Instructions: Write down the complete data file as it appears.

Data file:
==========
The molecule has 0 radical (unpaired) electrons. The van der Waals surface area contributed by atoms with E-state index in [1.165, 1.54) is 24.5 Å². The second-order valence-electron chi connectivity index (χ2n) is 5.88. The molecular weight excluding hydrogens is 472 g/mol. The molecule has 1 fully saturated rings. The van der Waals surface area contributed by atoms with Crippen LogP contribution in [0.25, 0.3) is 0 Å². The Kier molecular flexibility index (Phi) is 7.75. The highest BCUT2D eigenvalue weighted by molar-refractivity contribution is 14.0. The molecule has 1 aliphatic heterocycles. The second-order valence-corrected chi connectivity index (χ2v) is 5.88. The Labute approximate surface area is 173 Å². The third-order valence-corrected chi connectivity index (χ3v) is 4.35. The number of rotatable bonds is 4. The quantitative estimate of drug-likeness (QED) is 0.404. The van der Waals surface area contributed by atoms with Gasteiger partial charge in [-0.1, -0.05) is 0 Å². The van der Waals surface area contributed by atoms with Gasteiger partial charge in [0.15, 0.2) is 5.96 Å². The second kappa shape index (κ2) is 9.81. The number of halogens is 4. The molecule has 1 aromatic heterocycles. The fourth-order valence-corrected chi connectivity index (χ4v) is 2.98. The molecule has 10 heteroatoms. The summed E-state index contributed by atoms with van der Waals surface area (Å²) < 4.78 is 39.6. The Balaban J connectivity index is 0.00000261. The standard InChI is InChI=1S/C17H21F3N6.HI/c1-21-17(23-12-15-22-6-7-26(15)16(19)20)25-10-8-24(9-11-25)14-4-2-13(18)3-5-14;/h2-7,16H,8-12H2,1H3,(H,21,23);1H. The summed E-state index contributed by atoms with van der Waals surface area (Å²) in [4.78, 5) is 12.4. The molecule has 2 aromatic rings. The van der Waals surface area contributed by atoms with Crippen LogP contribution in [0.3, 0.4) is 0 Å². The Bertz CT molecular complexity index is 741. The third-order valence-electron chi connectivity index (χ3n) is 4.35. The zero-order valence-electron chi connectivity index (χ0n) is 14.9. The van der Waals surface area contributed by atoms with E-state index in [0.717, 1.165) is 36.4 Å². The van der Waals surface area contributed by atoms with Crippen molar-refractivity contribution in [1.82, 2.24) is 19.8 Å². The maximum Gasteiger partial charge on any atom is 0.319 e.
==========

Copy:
The molecule has 0 radical (unpaired) electrons. The van der Waals surface area contributed by atoms with E-state index in [1.165, 1.54) is 24.5 Å². The second-order valence-electron chi connectivity index (χ2n) is 5.88. The molecular weight excluding hydrogens is 472 g/mol. The molecule has 1 fully saturated rings. The van der Waals surface area contributed by atoms with Crippen LogP contribution in [0.25, 0.3) is 0 Å². The Kier molecular flexibility index (Phi) is 7.75. The highest BCUT2D eigenvalue weighted by molar-refractivity contribution is 14.0. The molecule has 1 aliphatic heterocycles. The second-order valence-corrected chi connectivity index (χ2v) is 5.88. The Labute approximate surface area is 173 Å². The third-order valence-corrected chi connectivity index (χ3v) is 4.35. The number of rotatable bonds is 4. The quantitative estimate of drug-likeness (QED) is 0.404. The van der Waals surface area contributed by atoms with Gasteiger partial charge in [-0.1, -0.05) is 0 Å². The van der Waals surface area contributed by atoms with Gasteiger partial charge in [0.15, 0.2) is 5.96 Å². The second kappa shape index (κ2) is 9.81. The number of halogens is 4. The molecule has 1 aromatic heterocycles. The fourth-order valence-corrected chi connectivity index (χ4v) is 2.98. The molecule has 10 heteroatoms. The summed E-state index contributed by atoms with van der Waals surface area (Å²) < 4.78 is 39.6. The Balaban J connectivity index is 0.00000261. The standard InChI is InChI=1S/C17H21F3N6.HI/c1-21-17(23-12-15-22-6-7-26(15)16(19)20)25-10-8-24(9-11-25)14-4-2-13(18)3-5-14;/h2-7,16H,8-12H2,1H3,(H,21,23);1H. The summed E-state index contributed by atoms with van der Waals surface area (Å²) in [4.78, 5) is 12.4. The molecule has 2 aromatic rings. The van der Waals surface area contributed by atoms with Crippen LogP contribution in [0.3, 0.4) is 0 Å². The Bertz CT molecular complexity index is 741. The third-order valence-electron chi connectivity index (χ3n) is 4.35. The zero-order valence-electron chi connectivity index (χ0n) is 14.9. The van der Waals surface area contributed by atoms with E-state index in [0.717, 1.165) is 36.4 Å². The van der Waals surface area contributed by atoms with Crippen molar-refractivity contribution in [1.82, 2.24) is 19.8 Å². The maximum Gasteiger partial charge on any atom is 0.319 e.